Friday, September 7, 2012

Thinking About Drinking




One of my favorite new blogs is Tired of Thinking About Drinking.  It's written very well from a place of honesty and truth.  I love blogs like that.  Check it out and see if you like it too.

For some reason, during my walk this morning the blog title kept popping in my head and I started thinking back to some of Belle's posts.  Specifically, the ones that discussed the fact that she was, in fact, tired about thinking about drinking.  Not just tired about thinking about it when she was drinking but tired of thinking about it in sobriety.  Hmmmm....

Am I tired about thinking about drinking?

When I was drinking?  Oh hell yes!  It was exhausting.  Every day was like the last and it never, ever stopped.  From waking up with the shame and humiliation, to the rationalization of the night before, to the planning for the next evening.  And then there are the thoughts about my kids.  Yeah...those were tough.

But after I quit?  Hmmm.  I know in the beginning it was a 24/7 thing.  I ate, drank, breathed, and lived sobriety.  Some days were not one day at a time, some were one minute at a time.  But just like anything else, time heals.  Eventually it stopped being my whole day and became just part of my life.

Here's what I mean.  If I were a diabetic, managing that would become part of my life.  Not my whole life but a very important part of it because, if I didn't manage it, I would die.  Alcoholism is no different.  It's not my whole life but if I don't manage it I will, most definitely, die.  And not in a get old and die in a garden playing with my grandchildren at 92 kind of way; but in a slobbering, shitting yourself, turning yellow and shriveling up at 52 kind of way.  Um...no thank you.

That means I have to think about it so that I can be vigilant.  Again, if I were a diabetic I would also think about it.  Depending upon the severity of the disease, I would have to manage my blood sugar level often during the day and have the supplies on hand to manage the levels.  That means I would have to plan my life around food and insulin whether by pump or syringe.  As an alcoholic, it comes to mind erratically.  Sometimes it comes out of the blue, seemingly from nowhere and knocks me on my ass.  Other times I know I'm walking into a situation that might be difficult so I'm more prepared.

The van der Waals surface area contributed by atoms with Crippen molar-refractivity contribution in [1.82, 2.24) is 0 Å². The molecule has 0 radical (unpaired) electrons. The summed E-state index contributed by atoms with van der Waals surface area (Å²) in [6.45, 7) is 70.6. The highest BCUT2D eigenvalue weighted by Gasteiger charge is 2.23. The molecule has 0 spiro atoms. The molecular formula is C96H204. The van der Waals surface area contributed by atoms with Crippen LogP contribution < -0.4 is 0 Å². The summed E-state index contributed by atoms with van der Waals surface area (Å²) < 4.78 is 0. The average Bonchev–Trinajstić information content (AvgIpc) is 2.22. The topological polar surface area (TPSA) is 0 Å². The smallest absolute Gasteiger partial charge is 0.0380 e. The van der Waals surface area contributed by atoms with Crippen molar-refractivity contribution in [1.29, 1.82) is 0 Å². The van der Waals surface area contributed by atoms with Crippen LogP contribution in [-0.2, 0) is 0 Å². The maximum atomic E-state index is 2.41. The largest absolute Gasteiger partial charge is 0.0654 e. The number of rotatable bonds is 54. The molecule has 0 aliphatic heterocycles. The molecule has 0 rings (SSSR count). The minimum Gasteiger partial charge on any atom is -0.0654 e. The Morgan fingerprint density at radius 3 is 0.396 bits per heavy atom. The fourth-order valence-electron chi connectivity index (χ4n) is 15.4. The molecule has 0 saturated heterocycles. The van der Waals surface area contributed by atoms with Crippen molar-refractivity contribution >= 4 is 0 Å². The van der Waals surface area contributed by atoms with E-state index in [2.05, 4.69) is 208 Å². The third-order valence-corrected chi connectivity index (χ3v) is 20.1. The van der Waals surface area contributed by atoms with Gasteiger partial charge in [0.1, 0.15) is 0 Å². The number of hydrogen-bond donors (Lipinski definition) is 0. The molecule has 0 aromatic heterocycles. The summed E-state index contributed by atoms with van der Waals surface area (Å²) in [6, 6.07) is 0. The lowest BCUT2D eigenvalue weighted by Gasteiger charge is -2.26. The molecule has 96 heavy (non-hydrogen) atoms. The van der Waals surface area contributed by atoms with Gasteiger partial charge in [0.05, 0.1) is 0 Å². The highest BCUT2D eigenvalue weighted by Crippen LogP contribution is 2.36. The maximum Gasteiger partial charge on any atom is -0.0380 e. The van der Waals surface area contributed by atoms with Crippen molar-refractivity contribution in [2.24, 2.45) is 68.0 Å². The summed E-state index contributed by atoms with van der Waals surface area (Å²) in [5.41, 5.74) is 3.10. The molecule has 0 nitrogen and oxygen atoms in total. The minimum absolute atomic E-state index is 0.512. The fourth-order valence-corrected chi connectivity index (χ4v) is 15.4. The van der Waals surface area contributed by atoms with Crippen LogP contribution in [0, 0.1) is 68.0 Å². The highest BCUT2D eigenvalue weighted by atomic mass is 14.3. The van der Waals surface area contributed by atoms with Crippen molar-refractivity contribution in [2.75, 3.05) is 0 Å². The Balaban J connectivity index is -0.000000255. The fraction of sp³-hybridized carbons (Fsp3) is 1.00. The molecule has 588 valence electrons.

So I must plan for my disease.  I stay on blogs and read about and try to help those with fewer days sober and learn from those who have many, many more days than I.  I exercise and practice yoga and meditation.  I pray and keep my connection to my higher power (God in my case) strong.  I write my own blog and process through my feelings.

And yes, sometimes I become weary of managing this disease.  I have a pity party from time to time.  I've also been known to throw a tantrum or three. I bitch.  I moan.  And then I get the hell over it and thank God I'm on this side of the addiction because the other side really, really sucks ass.  Especially the dead part.

It's not really any different than my diabetic friends.  They too get weary and have tantrums and pity parties and bitch and moan.  But the ones I know also get over it and thank God that they have the tools to manage their disease because without them they would be dead as well.  And that is definitely not a good thing.

So for me it's not so much that I'm tired of thinking about drinking.  I was tired of thinking about drinking.  Now I'm grateful that all that thinking brought me to a place where I can be in recovery, manage my disease and just live my life with peace and serenity in my heart.

Namaste

6 comments:

  1. Well put. It is all about management.. but I do love that it's not such a huge focus now as it used to be. Great post xxx

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  2. wowie, thanks for the shout-out :) you're right though, i named the site for how i felt when i was drinking. and for the first 30 days of sobriety when it was 24/7. now i'm doing much better and like you, have occasional moans and moments, but it's gotten much much better. i'm glad to be relieved from the thinking about drinking that happened when drinking - you know, how much, is this enough, is this too much, is he drinking more than i am, will i run out, will there be wine at this party. etc. super glad that's over now :) and if it's just something to be managed going forward, shit that's much easier than where i was before! thanks again for your kind words about my blog, really appreciate it :)

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  3. [I also named the site for a great Tragically Hip song ... well now i'm just defending myself! But still ...]

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  4. I like to use diabetes as well when attempting to correlate one disease with another. Both diabetes and alcoholism can be fatal; the good news is there is hope and with a hard working program, appropriate treatment and a schedule, both can remain in remission.

    Autumn bonfires are a trigger (amongst many) for me, so I'll be paying attention to that for the next few months.

    Have a great weekend!!!

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  5. Agreed on all, great post! And agreed, I love Belle's blog, her honesty and her genuine caring for others. Have a wonderful weekend!

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  6. You always put so much thought into your blog, you put my rambling thoughts and musings in nice order. Thank you.

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